FRONT STREET THEATRE. We visited this theatre last evening, to witness the performance of the celebrated “Ravel Family.” The praise of the “press” of other cities, had led us to expect a rich treat, yet their encomiums fell far short of the gratification we realized from their truly delightful exhibitions. Where all are so meritorious it is hard to particularize, but we must be allowed to speak of the dancing of Mad. Leon Javelli, which has the admiration of the whole audience, and from the applause she received showed she was an artiste of no medium order. Gabriel Ravel in his feats and tricks is certainly astonishing, and far surpasses any one we have seen in his line.—“Le Petite Amour” and others on the tight rope are well deserving of their praise. As this is the last night of their engagement, no one who has not yet seen them should let the opportunity pass.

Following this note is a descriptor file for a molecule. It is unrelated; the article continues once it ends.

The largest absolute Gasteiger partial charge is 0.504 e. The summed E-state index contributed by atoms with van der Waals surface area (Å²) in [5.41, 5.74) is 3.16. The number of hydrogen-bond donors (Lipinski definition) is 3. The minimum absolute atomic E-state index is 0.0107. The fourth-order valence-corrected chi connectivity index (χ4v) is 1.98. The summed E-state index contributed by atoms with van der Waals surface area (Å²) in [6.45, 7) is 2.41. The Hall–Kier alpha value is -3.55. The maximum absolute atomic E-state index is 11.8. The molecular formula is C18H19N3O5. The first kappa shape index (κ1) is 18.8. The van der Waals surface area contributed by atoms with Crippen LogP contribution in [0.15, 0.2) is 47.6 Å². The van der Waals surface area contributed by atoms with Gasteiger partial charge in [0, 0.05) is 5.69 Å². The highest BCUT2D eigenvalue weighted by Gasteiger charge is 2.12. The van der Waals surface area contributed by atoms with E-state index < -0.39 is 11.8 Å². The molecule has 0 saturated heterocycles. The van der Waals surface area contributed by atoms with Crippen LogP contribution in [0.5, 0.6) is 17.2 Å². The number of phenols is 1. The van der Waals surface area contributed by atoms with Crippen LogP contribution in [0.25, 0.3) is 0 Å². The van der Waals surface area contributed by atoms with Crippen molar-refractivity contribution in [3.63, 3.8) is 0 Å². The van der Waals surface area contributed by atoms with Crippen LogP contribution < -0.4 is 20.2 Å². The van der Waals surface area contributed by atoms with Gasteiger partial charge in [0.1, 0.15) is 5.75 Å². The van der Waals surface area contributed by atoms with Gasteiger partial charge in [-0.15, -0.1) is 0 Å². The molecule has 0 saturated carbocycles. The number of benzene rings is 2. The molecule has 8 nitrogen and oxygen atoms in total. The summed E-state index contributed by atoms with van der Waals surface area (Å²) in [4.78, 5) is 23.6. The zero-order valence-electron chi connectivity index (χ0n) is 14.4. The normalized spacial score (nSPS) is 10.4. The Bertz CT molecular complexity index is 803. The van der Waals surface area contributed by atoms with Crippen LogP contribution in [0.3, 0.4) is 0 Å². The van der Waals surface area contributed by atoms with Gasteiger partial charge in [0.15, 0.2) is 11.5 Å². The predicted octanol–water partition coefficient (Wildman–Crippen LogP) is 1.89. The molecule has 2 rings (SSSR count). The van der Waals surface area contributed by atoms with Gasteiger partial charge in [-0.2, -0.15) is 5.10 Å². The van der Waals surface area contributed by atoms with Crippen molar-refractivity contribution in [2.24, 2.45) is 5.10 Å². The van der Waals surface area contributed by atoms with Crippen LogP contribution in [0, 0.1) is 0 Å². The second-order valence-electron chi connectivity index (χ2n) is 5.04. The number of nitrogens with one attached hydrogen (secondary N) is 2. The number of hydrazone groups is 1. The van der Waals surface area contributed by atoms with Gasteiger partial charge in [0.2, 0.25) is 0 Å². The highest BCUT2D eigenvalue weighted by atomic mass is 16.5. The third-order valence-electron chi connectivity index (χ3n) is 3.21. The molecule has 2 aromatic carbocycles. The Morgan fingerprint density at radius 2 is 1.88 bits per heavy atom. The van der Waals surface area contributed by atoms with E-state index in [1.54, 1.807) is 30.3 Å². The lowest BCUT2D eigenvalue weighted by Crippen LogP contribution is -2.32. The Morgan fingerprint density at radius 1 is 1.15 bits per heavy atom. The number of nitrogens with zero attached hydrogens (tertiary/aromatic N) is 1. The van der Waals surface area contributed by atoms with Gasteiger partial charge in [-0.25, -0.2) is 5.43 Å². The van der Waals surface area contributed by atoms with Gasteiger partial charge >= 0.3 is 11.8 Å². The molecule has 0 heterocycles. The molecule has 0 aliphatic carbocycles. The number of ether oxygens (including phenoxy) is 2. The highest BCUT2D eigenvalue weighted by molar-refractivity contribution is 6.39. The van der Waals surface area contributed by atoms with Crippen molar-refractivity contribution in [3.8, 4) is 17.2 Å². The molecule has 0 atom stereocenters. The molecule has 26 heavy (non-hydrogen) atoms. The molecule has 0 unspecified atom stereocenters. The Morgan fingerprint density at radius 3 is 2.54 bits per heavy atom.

FRONT STREET THEATRE—Last night of the Ravel Family. This place of amusement has been crowded to excess for the last three nights to witness the performances of the extraordinary Ravel Family. They have been received, as they deserved, by the most elite and fashionable audiences. This being the last evening of their engagement, they will appear in their most favorite parts. They will give a correct representation of the Bedouin Arabs; appear upon the tight rope and perform their new play, called “The Wood Cutters.” Madame Javelli, the principal dancer of the troupe, is one of the most accomplished artists that we have seen sine the days of Fanny Ellsler. The applause she is received with on appearance, we have seldom seen equaled. Go and see them, and go early, or we can’t promise you a seat.
American Republican and Baltimore Daily Clipper October 17, 1846. Print.